They worked together as rider and manager, now they have a close association on running race teams. Let’s get their thoughts on racing, managing and motocross in general.
The moment you knew you were done in racing as a rider?
JC: I know the exact moment. I was back in the UK visiting my family early in 2012 between some rounds of the MX Nationals. I was doing some riding at Fat Cat Moto Park and it was cold, wet, raining and just a miserable day and sitting there between rides looking out over the track and I knew that I didn’t want to do this anymore. I returned back to Australia and announced my retirement for the end of the 2012 season while at the Appin MX Nationals. I was fortunate enough to win the championship in my final year, but I had done enough. I had no more motivation to race at that level again.
CD: It was the winter of 1992 and I had just returned from two broken wrists. I entered a local race at Monza Park, Ballarat to get myself back in to race shape and it was the coldest, windiest, muddiest day and I recall I fell off and drove my hand into the ground and broke my wrist again. As I was getting back to the pits, I made up my mind that this was the end. I finished out the year and never raced again.
What’s easier, a racer or a team manager?
JC: A racer is far easier. It’s only about you as a racer, your life is selfish in that you can control how you prepare, how fit you are and for the most part, your result in the race. As a manager, I sit on the side lines and hope that the rider has all that under control.
CD: A racer for sure, but in saying that, during my time in racing, the riders were the ones that did the majority of the deals with the sponsors anyway, so there wasn’t a lot of difference. For me, it wasn’t until I returned from Europe in 1991 that I had someone take care of a lot of those things for me. But I think a racer has a lot less to be concerned about and they are generally younger and more carefree in life anyway.
Your most memorable moment as a racer?
JC: For me, the Spanish GP in 2007. I went 1-1 on the day and was leading the world championships. It was a long time coming but a great feeling and something I will always remember.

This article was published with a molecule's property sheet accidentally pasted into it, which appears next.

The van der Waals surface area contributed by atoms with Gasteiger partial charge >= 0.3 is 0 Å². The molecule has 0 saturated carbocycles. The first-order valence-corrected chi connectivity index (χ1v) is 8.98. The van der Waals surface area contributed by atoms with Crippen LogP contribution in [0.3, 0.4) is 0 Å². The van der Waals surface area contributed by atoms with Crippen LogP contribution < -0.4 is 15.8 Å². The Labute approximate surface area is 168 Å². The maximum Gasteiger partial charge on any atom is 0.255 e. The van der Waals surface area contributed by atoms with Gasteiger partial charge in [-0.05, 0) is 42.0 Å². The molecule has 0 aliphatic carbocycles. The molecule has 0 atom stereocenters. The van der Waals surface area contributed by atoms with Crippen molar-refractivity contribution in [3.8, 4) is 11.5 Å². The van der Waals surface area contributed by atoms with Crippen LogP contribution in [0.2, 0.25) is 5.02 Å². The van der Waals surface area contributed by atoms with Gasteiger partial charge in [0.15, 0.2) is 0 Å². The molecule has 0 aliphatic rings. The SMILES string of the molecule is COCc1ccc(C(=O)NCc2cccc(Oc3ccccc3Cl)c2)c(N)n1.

CD: The year 1986 stands out to me the most and the event that always comes to mind is the MXoN in Italy where I finished second in class. It was a day as a rider you rarely get, and everything clicked. I felt amazing and there was 60,000 people there watching. I was racing with the likes of David Bailey, Rick Johnson and all the European riders and to be in the group was something I won’t forget.
Your greatest achievement as a team manager?
JC: 2020. Compared to Craig, I’m fairly new to this management game so to win the MX1 and MX2 championships as well as the NZSBK in the one season is a huge reward for myself, Amy and everyone at Yamaha New Zealand who have worked so hard to get this season in place.
CD: The first thing I think of when you say that is that fact that this time has been around for 28 years and built long term relationships with people like Yamaha, Fox and Dunlop. It’s a good innings in the racing business and in that time we have been able to run a tight ship, pay our bills and to have continued success.
Best rider you have had to work with?
JC: I have a soft spot for Jay Wilson. He listens and you know every time he is on the track he gives you all he has. He doesn’t win every time, but he is 100% a racer and is coachable.
CD: We have had a lot of riders come though the doors at CDR and naming just one of them is extremely difficult. Jay Marmont has been our most successful rider over the time, and I liked many of the attributes Jay had. He was an old school, tough, determined rider and he worked hard to extract every ounce of talent from his mind and body. But when I look back over the years, there have been plenty of guys I liked working with. Josh Coppins was great to deal with, same goes for Darryl Hurley. Even going back to Lee Hogan who one our first championship or Daniel Milner when we ran the off road program.
Best team manager you have had to work with?
JC: Carlo Rinaldi. He was sympathetic, passionate, understanding and professional. But more importantly, he understood me and got me. He knew what made me tick and how to get the best from me.
CD: John Collins was the guy who probably helped me the most during my career and if I had a mentor, then he was it. He was my first sponsor, was involved in getting me back from Europe in 1991 and was there to help or guide me through my racing days.
Greatest challenge facing our sport?
JC: As mentioned above, I have only really done this for a short time as a manager, but I think the sport and the world in general has never faced anything like COVID- 19. The unpredictability of it makes it so tough as none of us have any idea of the effects it will have physically or financially going forward.
CD: My goal for this sport is to get unity between all the invested parties. That means having the manufacturers, team, riders, importers, promoters and governing body all pushing in the one direction and show casing the sport for how good it can be. It’s the biggest challenge facing us and our biggest hurdle to overcome.